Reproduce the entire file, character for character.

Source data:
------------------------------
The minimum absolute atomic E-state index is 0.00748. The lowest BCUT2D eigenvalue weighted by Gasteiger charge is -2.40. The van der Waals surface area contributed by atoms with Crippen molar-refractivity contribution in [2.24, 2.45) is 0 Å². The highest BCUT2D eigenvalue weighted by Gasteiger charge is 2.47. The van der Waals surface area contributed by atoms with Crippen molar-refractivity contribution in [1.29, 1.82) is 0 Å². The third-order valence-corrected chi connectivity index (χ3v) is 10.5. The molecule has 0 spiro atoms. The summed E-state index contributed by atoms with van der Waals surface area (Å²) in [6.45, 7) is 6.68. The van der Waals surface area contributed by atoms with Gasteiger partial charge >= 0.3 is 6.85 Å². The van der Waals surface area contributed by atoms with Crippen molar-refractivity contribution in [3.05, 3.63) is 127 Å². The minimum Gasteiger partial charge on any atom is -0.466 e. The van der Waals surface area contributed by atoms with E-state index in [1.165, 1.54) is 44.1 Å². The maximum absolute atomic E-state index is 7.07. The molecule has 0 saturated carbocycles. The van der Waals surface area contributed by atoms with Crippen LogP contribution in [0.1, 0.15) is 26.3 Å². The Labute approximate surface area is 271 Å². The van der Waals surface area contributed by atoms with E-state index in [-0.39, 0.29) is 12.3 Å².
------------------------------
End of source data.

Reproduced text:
The minimum absolute atomic E-state index is 0.00748. The lowest BCUT2D eigenvalue weighted by Gasteiger charge is -2.40. The van der Waals surface area contributed by atoms with Crippen molar-refractivity contribution in [2.24, 2.45) is 0 Å². The highest BCUT2D eigenvalue weighted by Gasteiger charge is 2.47. The van der Waals surface area contributed by atoms with Crippen molar-refractivity contribution in [1.29, 1.82) is 0 Å². The third-order valence-corrected chi connectivity index (χ3v) is 10.5. The molecule has 0 spiro atoms. The summed E-state index contributed by atoms with van der Waals surface area (Å²) in [6.45, 7) is 6.68. The van der Waals surface area contributed by atoms with Gasteiger partial charge >= 0.3 is 6.85 Å². The van der Waals surface area contributed by atoms with Crippen molar-refractivity contribution in [3.05, 3.63) is 127 Å². The minimum Gasteiger partial charge on any atom is -0.466 e. The van der Waals surface area contributed by atoms with E-state index in [1.165, 1.54) is 44.1 Å². The maximum absolute atomic E-state index is 7.07. The molecule has 0 saturated carbocycles. The van der Waals surface area contributed by atoms with Crippen LogP contribution in [0.1, 0.15) is 26.3 Å². The Labute approximate surface area is 271 Å². The van der Waals surface area contributed by atoms with E-state index in [-0.39, 0.29) is 12.3 Å².